Articles Tagged ‘DreamWorks’
As part of the 300-hour content deal inked between DreamWorks Animation and Netflix last summer, three new original series – King Julien, Puss in Boots and Veggie Tales in the House – are set to debut on the internet TV giant later this year.
M-GO, the new digital movie and streaming service from DreamWorks Animation and Technicolor, has inked a content licensing agreement with Disney for a crop of films as they become available from Disney Animation, Disney-Pixar, Marvel Studios and DreamWorks Studios.
Toy manufacturer Spin Master will serve as the global master toy licensee for DreamWorks’ Dragons franchise, which includes the newly launched television series as well as the sequel to the original How to Train Your Dragon film.
- DreamWorks’ Puss in Boots a fan favorite among Wall Street analysts (The Hollywood Reporter)
- Endemol continues to attract interest from buyers (Variety)
- Monopoly (the game) helps McDonald’s achieve strong sales (The Wall Street Journal)
- How small brands can still manage to land big bucks (Advertising Age)
- Sesame Workshop, National Geographic and Xbox have big plans to make live-action TV and children’s books a lot more interactive (Fast Company)
- Does DreamWorks need a wake-up call? (The Hollywood Reporter)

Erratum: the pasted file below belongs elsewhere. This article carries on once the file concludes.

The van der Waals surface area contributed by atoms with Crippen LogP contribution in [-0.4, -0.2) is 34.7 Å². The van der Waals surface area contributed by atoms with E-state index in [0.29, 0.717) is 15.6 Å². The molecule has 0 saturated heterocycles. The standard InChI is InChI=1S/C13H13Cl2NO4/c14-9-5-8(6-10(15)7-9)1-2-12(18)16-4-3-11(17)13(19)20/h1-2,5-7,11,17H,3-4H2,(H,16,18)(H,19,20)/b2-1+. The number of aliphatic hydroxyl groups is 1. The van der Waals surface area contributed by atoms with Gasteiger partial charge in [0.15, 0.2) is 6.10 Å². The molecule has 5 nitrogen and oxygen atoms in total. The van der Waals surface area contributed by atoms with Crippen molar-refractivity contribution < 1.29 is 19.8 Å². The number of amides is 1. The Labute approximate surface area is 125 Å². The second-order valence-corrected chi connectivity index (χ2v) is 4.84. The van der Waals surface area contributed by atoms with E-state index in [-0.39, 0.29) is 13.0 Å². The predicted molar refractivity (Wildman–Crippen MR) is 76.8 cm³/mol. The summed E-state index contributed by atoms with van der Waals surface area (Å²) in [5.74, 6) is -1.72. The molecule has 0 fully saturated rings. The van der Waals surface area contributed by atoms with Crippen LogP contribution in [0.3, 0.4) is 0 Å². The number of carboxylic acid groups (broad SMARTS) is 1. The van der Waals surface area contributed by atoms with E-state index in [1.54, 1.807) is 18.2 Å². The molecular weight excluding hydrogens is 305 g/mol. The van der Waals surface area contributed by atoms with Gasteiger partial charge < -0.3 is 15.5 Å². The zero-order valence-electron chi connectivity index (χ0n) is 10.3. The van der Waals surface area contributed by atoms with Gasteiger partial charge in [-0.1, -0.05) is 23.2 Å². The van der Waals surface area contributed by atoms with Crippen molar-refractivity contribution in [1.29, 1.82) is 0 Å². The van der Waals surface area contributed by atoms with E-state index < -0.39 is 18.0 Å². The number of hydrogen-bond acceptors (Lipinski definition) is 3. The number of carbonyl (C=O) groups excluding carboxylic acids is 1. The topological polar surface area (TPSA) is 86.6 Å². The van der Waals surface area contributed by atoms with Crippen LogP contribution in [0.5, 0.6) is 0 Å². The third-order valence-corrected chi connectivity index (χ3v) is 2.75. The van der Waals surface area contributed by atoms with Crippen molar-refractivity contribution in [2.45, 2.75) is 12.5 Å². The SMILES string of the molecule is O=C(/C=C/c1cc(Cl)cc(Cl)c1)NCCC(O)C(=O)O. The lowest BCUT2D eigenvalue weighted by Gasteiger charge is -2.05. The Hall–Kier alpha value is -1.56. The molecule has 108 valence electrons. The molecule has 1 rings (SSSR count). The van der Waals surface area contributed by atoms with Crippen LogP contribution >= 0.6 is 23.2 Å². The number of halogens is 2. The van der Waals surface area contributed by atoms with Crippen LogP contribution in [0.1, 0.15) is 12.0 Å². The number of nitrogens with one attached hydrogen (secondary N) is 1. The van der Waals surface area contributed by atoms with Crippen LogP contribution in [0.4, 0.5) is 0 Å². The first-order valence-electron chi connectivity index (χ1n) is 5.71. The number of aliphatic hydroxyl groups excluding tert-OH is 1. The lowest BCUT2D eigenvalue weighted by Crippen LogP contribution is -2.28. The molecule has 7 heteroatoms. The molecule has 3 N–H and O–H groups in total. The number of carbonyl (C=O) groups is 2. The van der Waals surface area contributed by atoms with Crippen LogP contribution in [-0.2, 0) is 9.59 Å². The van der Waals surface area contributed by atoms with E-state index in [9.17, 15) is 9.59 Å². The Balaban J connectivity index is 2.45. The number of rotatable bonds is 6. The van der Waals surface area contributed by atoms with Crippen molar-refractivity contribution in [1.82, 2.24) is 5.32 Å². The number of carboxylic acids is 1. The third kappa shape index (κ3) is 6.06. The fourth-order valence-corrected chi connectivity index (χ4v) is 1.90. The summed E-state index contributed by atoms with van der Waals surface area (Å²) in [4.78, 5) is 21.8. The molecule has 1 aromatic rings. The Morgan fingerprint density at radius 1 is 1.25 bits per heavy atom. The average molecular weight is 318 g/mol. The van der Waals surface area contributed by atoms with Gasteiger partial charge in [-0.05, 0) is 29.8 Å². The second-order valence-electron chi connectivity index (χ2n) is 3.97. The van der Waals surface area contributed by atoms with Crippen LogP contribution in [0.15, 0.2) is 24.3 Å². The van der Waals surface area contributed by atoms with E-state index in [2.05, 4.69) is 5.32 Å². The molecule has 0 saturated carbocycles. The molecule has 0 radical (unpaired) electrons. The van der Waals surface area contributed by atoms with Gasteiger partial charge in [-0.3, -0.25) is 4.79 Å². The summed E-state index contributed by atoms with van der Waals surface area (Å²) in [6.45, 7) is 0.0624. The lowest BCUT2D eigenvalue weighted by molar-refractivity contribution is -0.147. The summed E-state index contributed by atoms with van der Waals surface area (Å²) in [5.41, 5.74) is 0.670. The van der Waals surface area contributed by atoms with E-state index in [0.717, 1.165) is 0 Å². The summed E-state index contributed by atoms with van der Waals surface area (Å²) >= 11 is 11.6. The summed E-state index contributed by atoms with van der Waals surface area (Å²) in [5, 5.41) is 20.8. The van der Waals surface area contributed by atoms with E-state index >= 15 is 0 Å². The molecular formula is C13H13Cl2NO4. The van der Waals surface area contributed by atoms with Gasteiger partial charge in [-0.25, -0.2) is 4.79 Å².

- Stan Lee on bringing his comic characters to video games (Los Angeles Times)
- What we can learn from South Korea’s plans for an entirely digital curriculum (BBC)
- DreamWorks chooses web streaming over Pay TV, signs pact with Netflix (The Hollywood Reporter)
- Zynga and its ‘Villes’ move into Google+ territory (All Things D)
- Inside the burgeoning business of advertiser-produced TV series (The Wall Street Journal)
- For what it’s worth: Kids are costing parents more than ever before (CNN)
- Get ready for more exclusive and store-branded goods from Toys ‘R’ Us this holiday season (CNBC)
- Sign of the times – smartphones and tablets dominate this week’s Tokyo Game Show (Wired)
- DreamWorks is the latest Hollywood studio to take a crack at the Chinese film market (The Wall Street Journal)
- Are home-schooled kids smarter than their public-school peers? One small study says yes (Time)